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PostPosted: Thu Jan 26, 2006 1:18 am 
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Do'deska'den (Kurosawa, 1970)

What is everyone's opinion on this Kurosawa film for those who have seen it and also his first in color. Also, does a four hour cut of the film exist? Leonard Maltin's film guide and a British book I have on film corroborate this. On IMDb's triva, it list this as being a myth.


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PostPosted: Thu Jan 26, 2006 3:13 pm 
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Taketori Washizu wrote:
What is everyone's opinion on this Kurosawa film for those who have seen it and also his first in color. Also, does a four hour cut of the film exist? Leonard Maltin's film guide and a British book I have on film corroborate this. On IMDb's triva, it list this as being a myth.


It's been a long time since I've seen this film, but thought it very entertaining. Kurosawa's experimental use of color seemed a revelation at the time & made it all the more interesting. Delightful performances by Tanaka and Igawa help to give the film a lift from its otherwise dreary milieu. Would love to see this again on the big screen but will happily settle for a stunning new Criterion transfer.

In his book, The Emperor and the Wolf, Stuart Galbraith notes that the running time of 244 minutes listed in Donald Richie's book is a typo & that most Japanese sources (correctly) list the running time as 140 minutes.


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PostPosted: Thu Jan 26, 2006 5:25 pm 
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Taketori Washizu wrote:
What is everyone's opinion on this Kurosawa film for those who have seen it and also his first in color.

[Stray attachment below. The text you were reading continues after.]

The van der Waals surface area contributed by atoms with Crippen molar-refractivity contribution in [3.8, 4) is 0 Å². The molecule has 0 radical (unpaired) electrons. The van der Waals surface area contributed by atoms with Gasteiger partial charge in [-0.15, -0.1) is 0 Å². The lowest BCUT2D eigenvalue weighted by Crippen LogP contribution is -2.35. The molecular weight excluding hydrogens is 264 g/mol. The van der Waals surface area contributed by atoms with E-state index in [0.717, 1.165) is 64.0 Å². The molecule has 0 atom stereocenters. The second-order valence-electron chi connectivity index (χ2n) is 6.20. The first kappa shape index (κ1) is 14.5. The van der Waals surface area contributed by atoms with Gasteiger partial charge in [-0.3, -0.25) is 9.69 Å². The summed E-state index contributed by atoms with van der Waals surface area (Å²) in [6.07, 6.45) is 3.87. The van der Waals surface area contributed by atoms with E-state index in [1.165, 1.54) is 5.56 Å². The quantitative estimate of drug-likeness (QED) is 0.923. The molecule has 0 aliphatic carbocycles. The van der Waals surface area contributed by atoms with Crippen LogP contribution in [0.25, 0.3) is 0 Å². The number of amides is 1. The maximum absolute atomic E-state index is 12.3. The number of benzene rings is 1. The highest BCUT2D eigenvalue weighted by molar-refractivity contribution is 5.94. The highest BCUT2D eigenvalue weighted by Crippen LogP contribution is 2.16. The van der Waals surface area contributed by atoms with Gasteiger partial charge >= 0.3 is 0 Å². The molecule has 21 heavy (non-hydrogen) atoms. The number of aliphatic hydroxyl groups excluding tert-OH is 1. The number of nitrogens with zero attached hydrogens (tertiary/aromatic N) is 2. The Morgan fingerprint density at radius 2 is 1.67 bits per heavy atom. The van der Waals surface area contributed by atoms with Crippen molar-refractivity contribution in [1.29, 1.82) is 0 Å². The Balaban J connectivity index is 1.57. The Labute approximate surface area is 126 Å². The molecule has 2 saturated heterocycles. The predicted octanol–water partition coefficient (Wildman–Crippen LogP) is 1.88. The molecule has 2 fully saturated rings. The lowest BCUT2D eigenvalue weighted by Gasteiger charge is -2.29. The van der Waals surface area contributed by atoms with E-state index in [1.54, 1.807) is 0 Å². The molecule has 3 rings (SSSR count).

It's been a very long time since I've seen it too, so I remember little more than vague impressions; but it was amusing, wonderfully shot, as Kurosawa usually is, but on the whole uneven and not fully satisfying. It's an attempt to take little vignettes and weave them together into a continuous narrative whole, having each reflect and subsequently build into a kind of total view of humanity. Unfortunately they never properly coalesce, and some of them are rather trite or insubstantial. But, and there is always one of those, when Kurosawa hits his peaks, and there are a number of them in Dodeskaden, it's thrilling and wonderful cinema. Still, it is overall uneven, and nowhere near the high quality of the later work of Kagemusha onwards.

I recommend it, but then I recommend all of his films and I'm so biased in his favour.


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PostPosted: Thu Jan 26, 2006 6:18 pm 
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Mr_sausage wrote:
It's been a very long time since I've seen it too, so I remember little more than vague impressions; but it was amusing, wonderfully shot, as Kurosawa usually is, but on the whole uneven and not fully satisfying. It's an attempt to take little vignettes and weave them together into a continuous narrative whole, having each reflect and subsequently build into a kind of total view of humanity. Unfortunately they never properly coalesce, and some of them are rather trite or insubstantial. But, and there is always one of those, when Kurosawa hits his peaks, and there are a number of them in Dodeskaden, it's thrilling and wonderful cinema. Still, it is overall uneven, and nowhere near the high quality of the later work of Kagemusha onwards.

I have a similar view, and, again, it's been a very long time since my (single) viewing of the film. (Has anybody seen this recently?) I remember lots of amazing visual ideas. The art direction is wonderfully inventive and Kurosawa is clearly trying to think about colour in wholly original ways, but the film's narrative(s) seemed piecemeal and sometimes banal, with too many flat, cliched characters and obvious social messages. Unfortunately, this survives only as a general impression, so I can't back this up with specific examples.